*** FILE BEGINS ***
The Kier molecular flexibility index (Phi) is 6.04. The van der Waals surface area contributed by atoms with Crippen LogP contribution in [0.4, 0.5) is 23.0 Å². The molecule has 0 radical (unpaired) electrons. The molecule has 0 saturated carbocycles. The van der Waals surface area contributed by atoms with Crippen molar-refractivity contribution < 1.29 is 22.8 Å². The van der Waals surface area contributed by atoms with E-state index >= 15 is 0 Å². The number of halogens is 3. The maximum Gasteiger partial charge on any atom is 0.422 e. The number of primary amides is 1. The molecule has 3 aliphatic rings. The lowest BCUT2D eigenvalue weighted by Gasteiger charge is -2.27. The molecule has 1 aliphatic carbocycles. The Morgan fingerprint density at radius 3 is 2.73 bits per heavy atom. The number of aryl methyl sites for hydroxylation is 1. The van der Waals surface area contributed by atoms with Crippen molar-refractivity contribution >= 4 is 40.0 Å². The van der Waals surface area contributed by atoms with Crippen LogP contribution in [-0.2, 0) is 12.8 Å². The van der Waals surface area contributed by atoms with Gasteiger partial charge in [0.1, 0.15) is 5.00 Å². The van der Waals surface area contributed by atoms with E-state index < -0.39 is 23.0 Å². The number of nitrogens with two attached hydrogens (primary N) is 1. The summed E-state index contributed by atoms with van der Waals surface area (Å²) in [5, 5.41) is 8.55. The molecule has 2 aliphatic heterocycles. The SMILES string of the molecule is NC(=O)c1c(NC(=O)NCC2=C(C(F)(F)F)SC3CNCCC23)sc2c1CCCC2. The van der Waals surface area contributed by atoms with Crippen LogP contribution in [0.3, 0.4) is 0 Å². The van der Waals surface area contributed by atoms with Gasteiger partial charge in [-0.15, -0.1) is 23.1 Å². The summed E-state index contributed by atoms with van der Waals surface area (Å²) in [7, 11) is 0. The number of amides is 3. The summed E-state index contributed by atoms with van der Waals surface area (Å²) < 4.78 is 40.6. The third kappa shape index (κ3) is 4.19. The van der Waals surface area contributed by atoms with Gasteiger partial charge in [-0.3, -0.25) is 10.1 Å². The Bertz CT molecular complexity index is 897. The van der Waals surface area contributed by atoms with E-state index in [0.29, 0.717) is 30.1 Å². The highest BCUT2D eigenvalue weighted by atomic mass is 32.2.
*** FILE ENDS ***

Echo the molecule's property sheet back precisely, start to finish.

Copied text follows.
The Kier molecular flexibility index (Phi) is 6.04. The van der Waals surface area contributed by atoms with Crippen LogP contribution in [0.4, 0.5) is 23.0 Å². The molecule has 0 radical (unpaired) electrons. The molecule has 0 saturated carbocycles. The van der Waals surface area contributed by atoms with Crippen molar-refractivity contribution < 1.29 is 22.8 Å². The van der Waals surface area contributed by atoms with E-state index >= 15 is 0 Å². The number of halogens is 3. The maximum Gasteiger partial charge on any atom is 0.422 e. The number of primary amides is 1. The molecule has 3 aliphatic rings. The lowest BCUT2D eigenvalue weighted by Gasteiger charge is -2.27. The molecule has 1 aliphatic carbocycles. The Morgan fingerprint density at radius 3 is 2.73 bits per heavy atom. The number of aryl methyl sites for hydroxylation is 1. The van der Waals surface area contributed by atoms with Crippen molar-refractivity contribution >= 4 is 40.0 Å². The van der Waals surface area contributed by atoms with Crippen LogP contribution in [-0.2, 0) is 12.8 Å². The van der Waals surface area contributed by atoms with Gasteiger partial charge in [0.1, 0.15) is 5.00 Å². The van der Waals surface area contributed by atoms with E-state index < -0.39 is 23.0 Å². The number of nitrogens with two attached hydrogens (primary N) is 1. The summed E-state index contributed by atoms with van der Waals surface area (Å²) in [5, 5.41) is 8.55. The molecule has 2 aliphatic heterocycles. The SMILES string of the molecule is NC(=O)c1c(NC(=O)NCC2=C(C(F)(F)F)SC3CNCCC23)sc2c1CCCC2. The van der Waals surface area contributed by atoms with Crippen LogP contribution in [0.3, 0.4) is 0 Å². The van der Waals surface area contributed by atoms with Gasteiger partial charge in [-0.15, -0.1) is 23.1 Å². The summed E-state index contributed by atoms with van der Waals surface area (Å²) in [7, 11) is 0. The number of amides is 3. The summed E-state index contributed by atoms with van der Waals surface area (Å²) < 4.78 is 40.6. The third kappa shape index (κ3) is 4.19. The van der Waals surface area contributed by atoms with Gasteiger partial charge in [-0.3, -0.25) is 10.1 Å². The Bertz CT molecular complexity index is 897. The van der Waals surface area contributed by atoms with E-state index in [0.29, 0.717) is 30.1 Å². The highest BCUT2D eigenvalue weighted by atomic mass is 32.2.